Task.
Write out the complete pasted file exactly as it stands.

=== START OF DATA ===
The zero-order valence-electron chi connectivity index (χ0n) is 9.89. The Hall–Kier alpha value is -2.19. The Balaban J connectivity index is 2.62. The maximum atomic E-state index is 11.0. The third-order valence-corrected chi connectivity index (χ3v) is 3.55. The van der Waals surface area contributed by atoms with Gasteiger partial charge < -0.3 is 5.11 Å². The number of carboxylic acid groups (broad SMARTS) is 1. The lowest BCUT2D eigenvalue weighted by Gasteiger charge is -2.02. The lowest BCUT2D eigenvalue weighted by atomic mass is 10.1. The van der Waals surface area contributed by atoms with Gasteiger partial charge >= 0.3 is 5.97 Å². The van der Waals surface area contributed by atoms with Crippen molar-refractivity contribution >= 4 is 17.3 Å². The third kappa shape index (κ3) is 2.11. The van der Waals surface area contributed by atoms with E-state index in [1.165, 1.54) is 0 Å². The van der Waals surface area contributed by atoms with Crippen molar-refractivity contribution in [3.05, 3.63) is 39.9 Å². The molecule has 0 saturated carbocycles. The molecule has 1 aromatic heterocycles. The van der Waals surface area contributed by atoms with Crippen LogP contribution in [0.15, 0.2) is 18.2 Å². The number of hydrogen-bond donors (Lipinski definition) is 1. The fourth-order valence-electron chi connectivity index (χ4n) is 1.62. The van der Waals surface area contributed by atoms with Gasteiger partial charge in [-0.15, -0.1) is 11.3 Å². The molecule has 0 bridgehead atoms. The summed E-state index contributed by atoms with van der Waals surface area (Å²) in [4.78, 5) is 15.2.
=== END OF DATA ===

The zero-order valence-electron chi connectivity index (χ0n) is 9.89. The Hall–Kier alpha value is -2.19. The Balaban J connectivity index is 2.62. The maximum atomic E-state index is 11.0. The third-order valence-corrected chi connectivity index (χ3v) is 3.55. The van der Waals surface area contributed by atoms with Gasteiger partial charge < -0.3 is 5.11 Å². The number of carboxylic acid groups (broad SMARTS) is 1. The lowest BCUT2D eigenvalue weighted by Gasteiger charge is -2.02. The lowest BCUT2D eigenvalue weighted by atomic mass is 10.1. The van der Waals surface area contributed by atoms with Gasteiger partial charge >= 0.3 is 5.97 Å². The van der Waals surface area contributed by atoms with Crippen molar-refractivity contribution >= 4 is 17.3 Å². The third kappa shape index (κ3) is 2.11. The van der Waals surface area contributed by atoms with E-state index in [1.165, 1.54) is 0 Å². The van der Waals surface area contributed by atoms with Crippen molar-refractivity contribution in [3.05, 3.63) is 39.9 Å². The molecule has 0 saturated carbocycles. The molecule has 1 aromatic heterocycles. The van der Waals surface area contributed by atoms with Crippen LogP contribution in [0.15, 0.2) is 18.2 Å². The number of hydrogen-bond donors (Lipinski definition) is 1. The fourth-order valence-electron chi connectivity index (χ4n) is 1.62. The van der Waals surface area contributed by atoms with Gasteiger partial charge in [-0.15, -0.1) is 11.3 Å². The molecule has 0 bridgehead atoms. The summed E-state index contributed by atoms with van der Waals surface area (Å²) in [4.78, 5) is 15.2.